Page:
A Hybrid Domestic Asset Protection Trust is similar to a Traditional DAPT, but you, as the grantor, are not an initial beneficiary of the trust. In a Hybrid DAPT, you create a third-party settled trust for the benefit of your spouse and descendants (or other beneficiaries). Trust assets may be accessed by your spouse, descendants, or other beneficiaries through a distribution from the trust. You have created a third-party trust with significantly more asset protection than a traditional DAPT. If the traditional DAPT is the Joe Montana of asset protection, the Hybrid DAPT is Tom Brady.
A good drafting attorney should include a floating spouse provision in the Hybrid DAPT. This defines “spouse” in the trust document as the person who you are married to from time to time. This allows access to the trust assets through a new spouse if you were to get divorced, or if your prior spouse passed away.
If you are not married, do not want to get married, or cannot access the trust assets through other beneficiaries, you may be added as a beneficiary later by a trust protector. If this were to happen, the Hybrid DAPT turns back into a traditional DAPT. With so many ways to indirectly access the trust assets through your spouse or beneficiaries, being added back in as a beneficiary is highly unlikely.
For Nevada residents or residents of another domestic asset protection trust jurisdiction, there is clear authority in the form of state law that would allow the grantor to be a beneficiary of the traditional DAPT. However, there is not clear case law on how a non-DAPT jurisdiction will respect a traditional DAPT if the grantor is not a resident of the DAPT jurisdiction and is sued in the non-DAPT jurisdiction. Since Alaska enacted the first Asset Protection Trust statute in 1997, there has been limited case law to clarify whether a traditional DAPT will be upheld in a claim against a settlor who is a resident of a non-DAPT state.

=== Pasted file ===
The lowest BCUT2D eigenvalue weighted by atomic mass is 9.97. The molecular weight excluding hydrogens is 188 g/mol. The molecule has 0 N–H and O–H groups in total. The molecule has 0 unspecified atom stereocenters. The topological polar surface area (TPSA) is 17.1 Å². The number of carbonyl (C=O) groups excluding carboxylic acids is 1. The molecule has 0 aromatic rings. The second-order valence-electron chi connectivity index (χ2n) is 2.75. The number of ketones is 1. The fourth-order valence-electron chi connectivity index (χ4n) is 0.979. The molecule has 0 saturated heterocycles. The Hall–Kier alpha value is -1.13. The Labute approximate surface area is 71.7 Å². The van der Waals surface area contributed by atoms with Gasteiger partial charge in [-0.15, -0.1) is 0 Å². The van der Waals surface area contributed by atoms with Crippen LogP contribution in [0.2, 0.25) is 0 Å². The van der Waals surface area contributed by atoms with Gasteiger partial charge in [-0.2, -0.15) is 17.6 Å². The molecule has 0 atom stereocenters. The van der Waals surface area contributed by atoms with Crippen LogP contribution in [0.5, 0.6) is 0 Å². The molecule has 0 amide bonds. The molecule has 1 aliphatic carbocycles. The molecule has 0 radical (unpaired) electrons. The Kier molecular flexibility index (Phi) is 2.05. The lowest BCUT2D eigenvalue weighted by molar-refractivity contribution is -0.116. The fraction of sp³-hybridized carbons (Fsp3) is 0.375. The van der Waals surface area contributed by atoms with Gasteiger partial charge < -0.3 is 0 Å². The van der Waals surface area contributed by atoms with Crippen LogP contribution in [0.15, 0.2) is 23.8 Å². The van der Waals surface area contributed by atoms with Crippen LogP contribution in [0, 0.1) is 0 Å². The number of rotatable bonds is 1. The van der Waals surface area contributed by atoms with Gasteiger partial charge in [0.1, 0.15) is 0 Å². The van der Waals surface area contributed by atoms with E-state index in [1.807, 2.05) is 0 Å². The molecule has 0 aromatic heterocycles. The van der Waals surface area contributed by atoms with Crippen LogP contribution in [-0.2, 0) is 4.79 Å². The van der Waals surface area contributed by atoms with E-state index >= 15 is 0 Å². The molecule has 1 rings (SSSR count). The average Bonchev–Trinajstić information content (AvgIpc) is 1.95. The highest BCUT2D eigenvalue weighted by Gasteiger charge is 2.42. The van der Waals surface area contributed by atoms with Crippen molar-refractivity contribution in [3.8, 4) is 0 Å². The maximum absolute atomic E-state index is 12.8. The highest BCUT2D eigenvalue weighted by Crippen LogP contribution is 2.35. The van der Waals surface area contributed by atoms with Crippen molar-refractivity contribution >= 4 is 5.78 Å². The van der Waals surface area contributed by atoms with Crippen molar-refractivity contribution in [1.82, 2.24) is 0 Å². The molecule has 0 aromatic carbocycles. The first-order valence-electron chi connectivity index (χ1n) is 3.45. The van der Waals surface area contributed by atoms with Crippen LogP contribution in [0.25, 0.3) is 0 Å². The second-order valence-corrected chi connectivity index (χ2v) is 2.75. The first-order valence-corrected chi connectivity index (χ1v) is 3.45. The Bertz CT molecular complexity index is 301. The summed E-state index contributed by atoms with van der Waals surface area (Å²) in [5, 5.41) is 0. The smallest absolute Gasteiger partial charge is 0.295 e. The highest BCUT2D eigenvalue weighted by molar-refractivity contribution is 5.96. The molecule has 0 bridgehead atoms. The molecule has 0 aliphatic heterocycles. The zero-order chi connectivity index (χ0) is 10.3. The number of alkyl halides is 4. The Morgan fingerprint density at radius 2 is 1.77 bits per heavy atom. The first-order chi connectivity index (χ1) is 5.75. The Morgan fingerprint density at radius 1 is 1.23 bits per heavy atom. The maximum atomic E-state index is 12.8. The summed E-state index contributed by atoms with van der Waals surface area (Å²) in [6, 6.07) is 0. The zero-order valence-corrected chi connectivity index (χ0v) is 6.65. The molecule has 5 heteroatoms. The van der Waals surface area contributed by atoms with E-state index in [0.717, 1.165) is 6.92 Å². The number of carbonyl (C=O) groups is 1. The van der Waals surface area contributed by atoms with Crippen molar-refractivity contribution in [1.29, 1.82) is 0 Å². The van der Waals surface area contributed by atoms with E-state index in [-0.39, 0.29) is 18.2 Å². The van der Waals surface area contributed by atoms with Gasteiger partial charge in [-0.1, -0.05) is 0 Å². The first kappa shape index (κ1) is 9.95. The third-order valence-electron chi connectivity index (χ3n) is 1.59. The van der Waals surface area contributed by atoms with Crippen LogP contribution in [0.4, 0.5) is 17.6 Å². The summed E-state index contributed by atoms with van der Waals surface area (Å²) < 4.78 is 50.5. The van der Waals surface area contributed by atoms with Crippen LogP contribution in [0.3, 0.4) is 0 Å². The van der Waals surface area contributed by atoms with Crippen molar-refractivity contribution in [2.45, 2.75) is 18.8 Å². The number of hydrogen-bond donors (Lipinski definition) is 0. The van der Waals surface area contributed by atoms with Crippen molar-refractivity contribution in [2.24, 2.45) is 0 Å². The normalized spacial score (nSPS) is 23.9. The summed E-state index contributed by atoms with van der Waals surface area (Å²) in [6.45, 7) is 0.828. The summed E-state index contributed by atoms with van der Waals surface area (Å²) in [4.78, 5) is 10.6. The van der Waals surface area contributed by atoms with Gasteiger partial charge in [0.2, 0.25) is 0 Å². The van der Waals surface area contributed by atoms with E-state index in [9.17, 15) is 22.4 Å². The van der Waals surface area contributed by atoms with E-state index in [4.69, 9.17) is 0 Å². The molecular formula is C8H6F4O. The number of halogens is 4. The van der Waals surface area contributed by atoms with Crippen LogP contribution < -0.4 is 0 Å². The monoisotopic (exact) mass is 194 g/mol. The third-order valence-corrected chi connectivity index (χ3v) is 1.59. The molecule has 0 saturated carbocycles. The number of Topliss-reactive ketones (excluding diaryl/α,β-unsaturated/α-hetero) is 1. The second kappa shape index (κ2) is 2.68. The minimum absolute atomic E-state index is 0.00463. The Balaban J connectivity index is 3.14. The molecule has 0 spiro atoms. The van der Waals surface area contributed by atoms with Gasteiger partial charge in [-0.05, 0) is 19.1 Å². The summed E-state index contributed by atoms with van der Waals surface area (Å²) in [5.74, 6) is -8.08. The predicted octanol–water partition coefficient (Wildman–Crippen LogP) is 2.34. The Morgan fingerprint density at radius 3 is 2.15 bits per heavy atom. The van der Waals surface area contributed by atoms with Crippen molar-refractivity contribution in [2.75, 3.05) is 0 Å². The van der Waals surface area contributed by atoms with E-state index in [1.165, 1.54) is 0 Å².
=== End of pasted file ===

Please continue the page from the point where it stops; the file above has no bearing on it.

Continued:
The mere fact that traditional asset protection trusts have not been pierced in 24 years helps demonstrate their effectiveness. Even so, there are naysayers who argue the strategy is not ironclad. The reaction to the naysayers was to create the Hybrid DAPT, particularly for settlors who are not residents of a DAPT state. The Hybrid DAPT is an asset protection trust where you as the grantor are not an initial beneficiary of the trust but can be added later, or simply have access to the trust assets through your spouse or children. So long as you are not added as a beneficiary, a Hybrid DAPT is a third-party trust and should be fully creditor protected.
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If you have any questions on the Hybrid DAPT or Traditional DAPT, please contact IconTrust at 702-998-3700 or email email@example.com